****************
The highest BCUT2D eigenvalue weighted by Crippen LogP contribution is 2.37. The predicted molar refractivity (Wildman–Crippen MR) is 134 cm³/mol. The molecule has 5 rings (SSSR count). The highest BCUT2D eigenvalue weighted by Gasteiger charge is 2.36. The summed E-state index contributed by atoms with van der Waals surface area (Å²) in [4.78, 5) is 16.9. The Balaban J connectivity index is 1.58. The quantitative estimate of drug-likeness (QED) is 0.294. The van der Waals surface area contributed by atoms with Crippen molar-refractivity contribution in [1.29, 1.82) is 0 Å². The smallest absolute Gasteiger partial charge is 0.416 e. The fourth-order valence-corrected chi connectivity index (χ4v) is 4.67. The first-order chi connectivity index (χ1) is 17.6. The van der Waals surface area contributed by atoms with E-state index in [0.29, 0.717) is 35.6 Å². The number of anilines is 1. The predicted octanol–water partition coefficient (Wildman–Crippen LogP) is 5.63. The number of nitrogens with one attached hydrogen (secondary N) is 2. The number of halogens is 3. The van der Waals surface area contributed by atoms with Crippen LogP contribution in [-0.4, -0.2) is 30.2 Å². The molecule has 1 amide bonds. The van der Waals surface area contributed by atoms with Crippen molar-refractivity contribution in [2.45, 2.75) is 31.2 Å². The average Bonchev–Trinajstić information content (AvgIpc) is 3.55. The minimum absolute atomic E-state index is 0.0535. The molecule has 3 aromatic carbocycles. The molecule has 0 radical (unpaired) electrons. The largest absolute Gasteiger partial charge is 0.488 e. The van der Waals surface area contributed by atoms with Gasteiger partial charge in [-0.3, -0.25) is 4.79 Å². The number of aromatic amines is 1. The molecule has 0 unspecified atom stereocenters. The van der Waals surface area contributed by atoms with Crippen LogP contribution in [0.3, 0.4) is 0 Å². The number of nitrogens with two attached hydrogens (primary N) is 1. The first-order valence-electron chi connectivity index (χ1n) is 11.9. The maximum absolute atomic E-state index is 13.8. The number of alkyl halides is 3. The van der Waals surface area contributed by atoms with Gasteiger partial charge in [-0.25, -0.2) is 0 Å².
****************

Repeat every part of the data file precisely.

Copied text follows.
The highest BCUT2D eigenvalue weighted by Crippen LogP contribution is 2.37. The predicted molar refractivity (Wildman–Crippen MR) is 134 cm³/mol. The molecule has 5 rings (SSSR count). The highest BCUT2D eigenvalue weighted by Gasteiger charge is 2.36. The summed E-state index contributed by atoms with van der Waals surface area (Å²) in [4.78, 5) is 16.9. The Balaban J connectivity index is 1.58. The quantitative estimate of drug-likeness (QED) is 0.294. The van der Waals surface area contributed by atoms with Crippen molar-refractivity contribution in [1.29, 1.82) is 0 Å². The smallest absolute Gasteiger partial charge is 0.416 e. The fourth-order valence-corrected chi connectivity index (χ4v) is 4.67. The first-order chi connectivity index (χ1) is 17.6. The van der Waals surface area contributed by atoms with E-state index in [0.29, 0.717) is 35.6 Å². The number of anilines is 1. The predicted octanol–water partition coefficient (Wildman–Crippen LogP) is 5.63. The number of nitrogens with one attached hydrogen (secondary N) is 2. The number of halogens is 3. The van der Waals surface area contributed by atoms with Crippen LogP contribution in [-0.4, -0.2) is 30.2 Å². The molecule has 1 amide bonds. The van der Waals surface area contributed by atoms with Crippen molar-refractivity contribution in [2.45, 2.75) is 31.2 Å². The average Bonchev–Trinajstić information content (AvgIpc) is 3.55. The minimum absolute atomic E-state index is 0.0535. The molecule has 3 aromatic carbocycles. The molecule has 0 radical (unpaired) electrons. The largest absolute Gasteiger partial charge is 0.488 e. The van der Waals surface area contributed by atoms with Gasteiger partial charge in [-0.3, -0.25) is 4.79 Å². The number of aromatic amines is 1. The molecule has 0 unspecified atom stereocenters. The van der Waals surface area contributed by atoms with Crippen LogP contribution in [0.3, 0.4) is 0 Å². The number of nitrogens with two attached hydrogens (primary N) is 1. The first-order valence-electron chi connectivity index (χ1n) is 11.9. The maximum absolute atomic E-state index is 13.8. The number of alkyl halides is 3. The van der Waals surface area contributed by atoms with Gasteiger partial charge in [-0.25, -0.2) is 0 Å².